It's obviously terrible. I'm minded to give it a second star for the charming Soledad Miranda, and for not actually being as cripplingly dull as Franco too frequently tends to be.


Friday, 14 August 2009

100 FEET


This entry is quite short because really the less you know about it the more effective it is, and I'm really not a big fan of spoiling movies any more than strictly necessary. Sometimes it's impossible to really discuss without revealing important plot information, but in this case I think it's best to leave as little as possible.

In this instance all I'm going to say is that I rather liked 100 Feet, the latest Eric Red thriller. Adopting the electronic tag idea last seen in the functional Disturbia and bolting on a supernatural revenge angle, it has Famke Janssen under house arrest, on probation for her abusive husband's murder, and having minimal contact with the outside world except for deliveries. But she's not alone in the house....

It's generally pretty entertaining with some nice scare moments, and if it does go a bit over the top in the final reels when the supernatural elements stop sneaking about in the background and spectacularly reveal themselves, I'm not about to complain. It's a crowd-pleasing horror film and not a tract about human guilt and spiritual redemption; it made me jump a few times and the effects when they arrive are, well, effective. Worth a rental.


Thursday, 13 August 2009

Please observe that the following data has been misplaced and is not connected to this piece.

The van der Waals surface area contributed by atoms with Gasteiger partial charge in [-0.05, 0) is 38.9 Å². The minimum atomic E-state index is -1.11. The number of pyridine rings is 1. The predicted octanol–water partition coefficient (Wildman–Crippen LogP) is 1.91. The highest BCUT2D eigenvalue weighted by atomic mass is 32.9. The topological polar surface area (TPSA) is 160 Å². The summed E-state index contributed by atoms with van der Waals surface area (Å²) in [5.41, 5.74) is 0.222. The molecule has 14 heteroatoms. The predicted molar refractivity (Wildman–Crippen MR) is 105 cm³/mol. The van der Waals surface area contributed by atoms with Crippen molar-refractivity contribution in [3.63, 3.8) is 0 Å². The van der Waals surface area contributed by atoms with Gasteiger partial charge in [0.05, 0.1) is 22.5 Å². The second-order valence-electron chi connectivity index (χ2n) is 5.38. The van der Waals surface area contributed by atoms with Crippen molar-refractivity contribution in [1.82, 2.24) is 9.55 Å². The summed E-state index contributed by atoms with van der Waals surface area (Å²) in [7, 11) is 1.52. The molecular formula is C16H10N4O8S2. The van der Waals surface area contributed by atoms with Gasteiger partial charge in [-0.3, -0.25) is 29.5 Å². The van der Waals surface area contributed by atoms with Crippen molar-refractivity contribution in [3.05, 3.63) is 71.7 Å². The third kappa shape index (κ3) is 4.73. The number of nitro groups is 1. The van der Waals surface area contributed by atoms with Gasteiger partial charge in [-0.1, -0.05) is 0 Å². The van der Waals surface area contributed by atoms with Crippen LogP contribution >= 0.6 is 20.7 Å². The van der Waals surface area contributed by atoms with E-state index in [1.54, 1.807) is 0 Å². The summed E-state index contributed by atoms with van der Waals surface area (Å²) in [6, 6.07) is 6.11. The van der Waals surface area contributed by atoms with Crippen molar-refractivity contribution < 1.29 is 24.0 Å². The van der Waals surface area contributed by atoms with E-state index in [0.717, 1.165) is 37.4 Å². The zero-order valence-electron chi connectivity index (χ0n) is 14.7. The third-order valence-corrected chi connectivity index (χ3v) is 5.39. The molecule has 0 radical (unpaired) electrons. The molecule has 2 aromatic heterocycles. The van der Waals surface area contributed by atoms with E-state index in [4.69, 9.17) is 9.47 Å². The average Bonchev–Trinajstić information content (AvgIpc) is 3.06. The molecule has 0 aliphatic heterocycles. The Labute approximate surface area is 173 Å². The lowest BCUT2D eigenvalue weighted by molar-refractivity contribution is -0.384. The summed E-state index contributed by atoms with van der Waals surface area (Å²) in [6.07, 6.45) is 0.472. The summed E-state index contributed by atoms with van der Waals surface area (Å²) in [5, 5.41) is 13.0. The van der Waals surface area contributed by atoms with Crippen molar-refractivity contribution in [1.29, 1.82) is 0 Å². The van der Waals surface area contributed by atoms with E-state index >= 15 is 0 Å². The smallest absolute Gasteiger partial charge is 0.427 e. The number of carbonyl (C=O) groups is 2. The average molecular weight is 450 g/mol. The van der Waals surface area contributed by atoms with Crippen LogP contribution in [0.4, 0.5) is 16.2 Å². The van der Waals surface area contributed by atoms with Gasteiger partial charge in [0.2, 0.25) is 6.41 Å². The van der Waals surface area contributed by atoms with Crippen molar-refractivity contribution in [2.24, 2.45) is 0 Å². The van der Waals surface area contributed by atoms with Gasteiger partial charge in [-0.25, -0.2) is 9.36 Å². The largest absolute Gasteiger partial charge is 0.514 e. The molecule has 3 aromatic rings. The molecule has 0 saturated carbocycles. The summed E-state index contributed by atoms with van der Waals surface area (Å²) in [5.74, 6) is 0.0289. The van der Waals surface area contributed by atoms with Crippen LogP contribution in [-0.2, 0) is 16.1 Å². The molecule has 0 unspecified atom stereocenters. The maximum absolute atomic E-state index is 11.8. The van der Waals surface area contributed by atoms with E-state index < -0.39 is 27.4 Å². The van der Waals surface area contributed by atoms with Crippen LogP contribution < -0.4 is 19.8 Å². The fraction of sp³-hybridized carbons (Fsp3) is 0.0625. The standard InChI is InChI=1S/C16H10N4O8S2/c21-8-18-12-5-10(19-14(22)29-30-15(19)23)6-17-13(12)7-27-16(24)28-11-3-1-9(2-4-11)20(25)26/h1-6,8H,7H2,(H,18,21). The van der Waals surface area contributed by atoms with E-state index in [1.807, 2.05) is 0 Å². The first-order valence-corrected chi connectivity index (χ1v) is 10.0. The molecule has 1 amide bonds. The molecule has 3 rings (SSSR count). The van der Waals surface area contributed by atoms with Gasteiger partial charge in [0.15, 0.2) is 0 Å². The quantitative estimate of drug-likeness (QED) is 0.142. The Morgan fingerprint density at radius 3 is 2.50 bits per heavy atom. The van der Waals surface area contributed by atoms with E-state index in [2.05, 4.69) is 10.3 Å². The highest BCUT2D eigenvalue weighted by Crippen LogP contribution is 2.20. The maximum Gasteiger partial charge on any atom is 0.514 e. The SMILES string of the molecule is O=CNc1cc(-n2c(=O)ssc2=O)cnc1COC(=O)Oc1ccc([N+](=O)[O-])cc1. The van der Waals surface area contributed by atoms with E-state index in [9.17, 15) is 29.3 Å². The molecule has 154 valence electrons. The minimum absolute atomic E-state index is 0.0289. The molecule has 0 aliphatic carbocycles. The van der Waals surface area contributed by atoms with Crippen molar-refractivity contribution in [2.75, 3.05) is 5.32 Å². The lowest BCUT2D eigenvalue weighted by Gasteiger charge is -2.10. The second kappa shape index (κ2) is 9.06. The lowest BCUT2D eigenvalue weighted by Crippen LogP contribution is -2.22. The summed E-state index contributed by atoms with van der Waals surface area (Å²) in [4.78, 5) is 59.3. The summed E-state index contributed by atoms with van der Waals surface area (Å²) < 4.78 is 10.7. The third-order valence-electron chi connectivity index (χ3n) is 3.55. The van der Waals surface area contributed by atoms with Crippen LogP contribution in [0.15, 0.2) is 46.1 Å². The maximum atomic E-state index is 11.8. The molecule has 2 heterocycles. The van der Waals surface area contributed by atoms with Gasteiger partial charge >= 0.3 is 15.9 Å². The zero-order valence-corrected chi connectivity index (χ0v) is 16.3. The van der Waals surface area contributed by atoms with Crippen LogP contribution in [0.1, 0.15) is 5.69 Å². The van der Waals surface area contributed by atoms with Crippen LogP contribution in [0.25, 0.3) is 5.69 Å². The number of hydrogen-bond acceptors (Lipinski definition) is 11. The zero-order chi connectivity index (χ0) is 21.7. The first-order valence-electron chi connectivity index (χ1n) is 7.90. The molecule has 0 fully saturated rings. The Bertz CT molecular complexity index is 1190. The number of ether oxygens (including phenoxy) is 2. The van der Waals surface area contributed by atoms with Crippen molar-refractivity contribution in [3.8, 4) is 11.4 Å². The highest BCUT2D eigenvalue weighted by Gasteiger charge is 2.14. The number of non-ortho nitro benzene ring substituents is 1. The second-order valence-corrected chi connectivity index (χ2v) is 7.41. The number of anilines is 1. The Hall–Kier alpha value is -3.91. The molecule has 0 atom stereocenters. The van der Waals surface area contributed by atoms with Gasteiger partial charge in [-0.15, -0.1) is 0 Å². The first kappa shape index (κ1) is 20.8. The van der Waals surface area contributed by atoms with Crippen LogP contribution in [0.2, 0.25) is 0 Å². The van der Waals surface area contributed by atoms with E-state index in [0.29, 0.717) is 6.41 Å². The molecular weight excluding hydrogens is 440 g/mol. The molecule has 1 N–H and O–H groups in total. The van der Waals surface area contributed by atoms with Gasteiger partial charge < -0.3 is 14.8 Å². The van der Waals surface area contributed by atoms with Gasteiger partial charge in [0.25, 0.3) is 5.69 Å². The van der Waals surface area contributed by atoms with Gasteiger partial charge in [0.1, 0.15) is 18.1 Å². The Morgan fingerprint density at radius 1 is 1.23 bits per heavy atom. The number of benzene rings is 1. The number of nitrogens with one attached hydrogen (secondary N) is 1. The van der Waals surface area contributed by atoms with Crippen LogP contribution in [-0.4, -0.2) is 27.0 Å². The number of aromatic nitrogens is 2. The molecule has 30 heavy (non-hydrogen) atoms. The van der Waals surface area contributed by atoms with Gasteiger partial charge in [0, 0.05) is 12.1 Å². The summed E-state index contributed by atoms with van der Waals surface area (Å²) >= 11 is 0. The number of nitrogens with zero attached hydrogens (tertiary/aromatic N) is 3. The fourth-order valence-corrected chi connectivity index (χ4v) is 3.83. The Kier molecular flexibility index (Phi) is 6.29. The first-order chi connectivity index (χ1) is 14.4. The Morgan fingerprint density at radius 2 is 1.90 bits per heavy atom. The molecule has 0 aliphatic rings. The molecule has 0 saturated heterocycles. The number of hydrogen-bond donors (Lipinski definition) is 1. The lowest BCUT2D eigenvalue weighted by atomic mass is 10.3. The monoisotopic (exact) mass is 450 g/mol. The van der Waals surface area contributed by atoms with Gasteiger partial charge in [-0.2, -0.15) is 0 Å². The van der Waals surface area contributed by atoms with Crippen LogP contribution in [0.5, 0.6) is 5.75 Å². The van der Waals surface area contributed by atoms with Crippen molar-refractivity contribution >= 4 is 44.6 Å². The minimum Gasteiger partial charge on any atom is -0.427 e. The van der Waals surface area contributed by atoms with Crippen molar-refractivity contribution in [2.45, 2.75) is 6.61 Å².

Carol Thatcher is a complete sexual pushover who's pretty much anyone's at the drop of a five pound note. Not that Carol Thatcher, obviously - I'm talking about the amusingly named petrol pump attendant heroine of Pete Walker's 1970 sex comedy Cool It Carol, who legs it away from small-town drudgery to the bright lights of London, along with halfwitted butcher Robin Askwith, and embarks on an endless series of sexual shenanigans en route to becoming the biggest prostitute and sex star the world has ever seen - before she decides she's had enough of dropping her knickers for whoever's in the room, he decides he's had enough of arranging porno and hooker gigs for her, and they both elect to slink back to their small-town origins.

Back in 1970 it had a big shiny X certificate; time and social change have allowed it to drop to a fairly weedy 15. It's another movie that's more interesting for its portrait of Britain and London in 1970, and for the attitudes and behaviour of its characters that wouldn't be countenanced today. Askwith's laddish idiot thinks nothing of living off his girlfriend's income as a prostitute, and the perfectly nice and pleasant Carol (Janet Lynn in her first and biggest role of a short career) thinks nothing of basically doing it with absolutely anyone. In all honesty it's not a film to like but it is eye-opening in places. Though it obviously doesn't come anywhere near hardcore, there are still vast amounts of casual nudity and debauchery, and for some reason Stubby Kaye is in it as well. Very strange.

Though I prefer Pete Walker's horror movies (particularly Frightmare and House Of Mortal Sin), it's still worth catching a few movies of this ilk from time to time and I'm sure Walker's other entries in the genre will show up on DVD sooner or later. On balance, Cool It Carol isn't great, or even particularly good, but it is mildly interesting.